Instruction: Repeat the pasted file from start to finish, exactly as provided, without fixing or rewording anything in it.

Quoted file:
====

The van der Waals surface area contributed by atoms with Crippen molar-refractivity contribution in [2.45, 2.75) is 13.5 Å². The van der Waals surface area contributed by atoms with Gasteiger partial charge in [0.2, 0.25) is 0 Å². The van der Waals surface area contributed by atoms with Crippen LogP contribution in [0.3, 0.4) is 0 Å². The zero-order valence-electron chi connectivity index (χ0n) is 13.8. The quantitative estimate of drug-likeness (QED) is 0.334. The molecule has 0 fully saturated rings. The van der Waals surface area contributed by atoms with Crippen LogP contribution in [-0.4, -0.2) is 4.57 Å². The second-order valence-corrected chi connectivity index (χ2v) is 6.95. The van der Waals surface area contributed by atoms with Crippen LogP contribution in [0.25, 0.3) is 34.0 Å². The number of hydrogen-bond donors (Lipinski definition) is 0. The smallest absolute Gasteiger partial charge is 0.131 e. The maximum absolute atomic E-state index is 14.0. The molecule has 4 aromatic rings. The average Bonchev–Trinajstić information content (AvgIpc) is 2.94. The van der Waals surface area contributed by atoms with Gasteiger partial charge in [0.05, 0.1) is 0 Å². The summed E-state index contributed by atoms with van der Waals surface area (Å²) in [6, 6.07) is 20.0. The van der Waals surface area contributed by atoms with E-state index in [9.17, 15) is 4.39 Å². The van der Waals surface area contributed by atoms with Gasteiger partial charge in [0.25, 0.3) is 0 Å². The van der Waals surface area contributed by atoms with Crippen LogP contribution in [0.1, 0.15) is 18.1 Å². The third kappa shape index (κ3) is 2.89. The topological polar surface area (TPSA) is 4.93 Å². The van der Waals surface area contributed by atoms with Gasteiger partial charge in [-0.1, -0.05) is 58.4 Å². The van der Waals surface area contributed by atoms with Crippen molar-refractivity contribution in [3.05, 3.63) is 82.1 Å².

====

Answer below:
The van der Waals surface area contributed by atoms with Crippen molar-refractivity contribution in [2.45, 2.75) is 13.5 Å². The van der Waals surface area contributed by atoms with Gasteiger partial charge in [0.2, 0.25) is 0 Å². The van der Waals surface area contributed by atoms with Crippen LogP contribution in [0.3, 0.4) is 0 Å². The zero-order valence-electron chi connectivity index (χ0n) is 13.8. The quantitative estimate of drug-likeness (QED) is 0.334. The molecule has 0 fully saturated rings. The van der Waals surface area contributed by atoms with Crippen LogP contribution in [-0.4, -0.2) is 4.57 Å². The second-order valence-corrected chi connectivity index (χ2v) is 6.95. The van der Waals surface area contributed by atoms with Crippen LogP contribution in [0.25, 0.3) is 34.0 Å². The number of hydrogen-bond donors (Lipinski definition) is 0. The smallest absolute Gasteiger partial charge is 0.131 e. The maximum absolute atomic E-state index is 14.0. The molecule has 4 aromatic rings. The average Bonchev–Trinajstić information content (AvgIpc) is 2.94. The van der Waals surface area contributed by atoms with Gasteiger partial charge in [0.05, 0.1) is 0 Å². The summed E-state index contributed by atoms with van der Waals surface area (Å²) in [6, 6.07) is 20.0. The van der Waals surface area contributed by atoms with E-state index in [9.17, 15) is 4.39 Å². The van der Waals surface area contributed by atoms with Gasteiger partial charge in [0.25, 0.3) is 0 Å². The van der Waals surface area contributed by atoms with Crippen LogP contribution in [0.1, 0.15) is 18.1 Å². The third kappa shape index (κ3) is 2.89. The topological polar surface area (TPSA) is 4.93 Å². The van der Waals surface area contributed by atoms with Gasteiger partial charge in [-0.1, -0.05) is 58.4 Å². The van der Waals surface area contributed by atoms with Crippen molar-refractivity contribution in [3.05, 3.63) is 82.1 Å².